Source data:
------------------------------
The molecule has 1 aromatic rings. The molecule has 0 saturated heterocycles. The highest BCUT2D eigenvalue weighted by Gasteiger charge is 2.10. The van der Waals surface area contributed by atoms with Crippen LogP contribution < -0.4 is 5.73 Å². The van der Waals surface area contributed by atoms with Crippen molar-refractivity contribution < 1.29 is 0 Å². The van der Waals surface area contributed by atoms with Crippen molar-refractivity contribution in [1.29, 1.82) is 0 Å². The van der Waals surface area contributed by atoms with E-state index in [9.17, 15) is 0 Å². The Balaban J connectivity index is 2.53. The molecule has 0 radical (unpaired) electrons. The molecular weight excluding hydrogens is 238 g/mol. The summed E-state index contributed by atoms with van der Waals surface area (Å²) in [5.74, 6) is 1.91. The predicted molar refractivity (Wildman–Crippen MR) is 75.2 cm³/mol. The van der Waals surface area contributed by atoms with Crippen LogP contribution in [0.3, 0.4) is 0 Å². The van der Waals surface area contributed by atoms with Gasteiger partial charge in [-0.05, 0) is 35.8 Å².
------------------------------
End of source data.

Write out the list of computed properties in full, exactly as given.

The molecule has 1 aromatic rings. The molecule has 0 saturated heterocycles. The highest BCUT2D eigenvalue weighted by Gasteiger charge is 2.10. The van der Waals surface area contributed by atoms with Crippen LogP contribution < -0.4 is 5.73 Å². The van der Waals surface area contributed by atoms with Crippen molar-refractivity contribution < 1.29 is 0 Å². The van der Waals surface area contributed by atoms with Crippen molar-refractivity contribution in [1.29, 1.82) is 0 Å². The van der Waals surface area contributed by atoms with E-state index in [9.17, 15) is 0 Å². The Balaban J connectivity index is 2.53. The molecule has 0 radical (unpaired) electrons. The molecular weight excluding hydrogens is 238 g/mol. The summed E-state index contributed by atoms with van der Waals surface area (Å²) in [5.74, 6) is 1.91. The predicted molar refractivity (Wildman–Crippen MR) is 75.2 cm³/mol. The van der Waals surface area contributed by atoms with Crippen LogP contribution in [0.3, 0.4) is 0 Å². The van der Waals surface area contributed by atoms with Gasteiger partial charge in [-0.05, 0) is 35.8 Å².